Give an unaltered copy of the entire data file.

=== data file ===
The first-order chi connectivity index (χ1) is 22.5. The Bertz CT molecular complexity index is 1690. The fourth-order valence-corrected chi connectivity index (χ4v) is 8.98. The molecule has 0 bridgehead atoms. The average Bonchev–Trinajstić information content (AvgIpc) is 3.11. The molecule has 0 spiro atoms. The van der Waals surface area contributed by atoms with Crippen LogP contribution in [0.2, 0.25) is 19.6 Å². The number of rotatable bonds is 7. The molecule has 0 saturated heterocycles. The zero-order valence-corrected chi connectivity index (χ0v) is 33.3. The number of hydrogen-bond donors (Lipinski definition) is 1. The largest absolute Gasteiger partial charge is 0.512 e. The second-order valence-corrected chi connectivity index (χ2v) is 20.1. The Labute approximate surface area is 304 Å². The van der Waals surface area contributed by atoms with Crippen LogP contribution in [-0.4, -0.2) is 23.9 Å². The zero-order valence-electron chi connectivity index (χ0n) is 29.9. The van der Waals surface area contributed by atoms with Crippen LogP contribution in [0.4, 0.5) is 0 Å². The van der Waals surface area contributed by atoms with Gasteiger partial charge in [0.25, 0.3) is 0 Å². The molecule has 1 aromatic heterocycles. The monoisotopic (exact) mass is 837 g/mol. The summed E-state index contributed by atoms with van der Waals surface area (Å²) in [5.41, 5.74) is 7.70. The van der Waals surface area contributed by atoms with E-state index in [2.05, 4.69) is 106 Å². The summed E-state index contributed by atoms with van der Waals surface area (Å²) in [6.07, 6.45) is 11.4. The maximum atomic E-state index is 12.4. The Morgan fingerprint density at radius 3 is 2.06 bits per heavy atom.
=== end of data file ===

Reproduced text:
The first-order chi connectivity index (χ1) is 22.5. The Bertz CT molecular complexity index is 1690. The fourth-order valence-corrected chi connectivity index (χ4v) is 8.98. The molecule has 0 bridgehead atoms. The average Bonchev–Trinajstić information content (AvgIpc) is 3.11. The molecule has 0 spiro atoms. The van der Waals surface area contributed by atoms with Crippen LogP contribution in [0.2, 0.25) is 19.6 Å². The number of rotatable bonds is 7. The molecule has 0 saturated heterocycles. The zero-order valence-corrected chi connectivity index (χ0v) is 33.3. The number of hydrogen-bond donors (Lipinski definition) is 1. The largest absolute Gasteiger partial charge is 0.512 e. The second-order valence-corrected chi connectivity index (χ2v) is 20.1. The Labute approximate surface area is 304 Å². The van der Waals surface area contributed by atoms with Crippen LogP contribution in [-0.4, -0.2) is 23.9 Å². The zero-order valence-electron chi connectivity index (χ0n) is 29.9. The van der Waals surface area contributed by atoms with Crippen LogP contribution in [0.4, 0.5) is 0 Å². The van der Waals surface area contributed by atoms with Gasteiger partial charge in [0.25, 0.3) is 0 Å². The molecule has 1 aromatic heterocycles. The monoisotopic (exact) mass is 837 g/mol. The summed E-state index contributed by atoms with van der Waals surface area (Å²) in [5.41, 5.74) is 7.70. The van der Waals surface area contributed by atoms with E-state index in [2.05, 4.69) is 106 Å². The summed E-state index contributed by atoms with van der Waals surface area (Å²) in [6.07, 6.45) is 11.4. The maximum atomic E-state index is 12.4. The Morgan fingerprint density at radius 3 is 2.06 bits per heavy atom.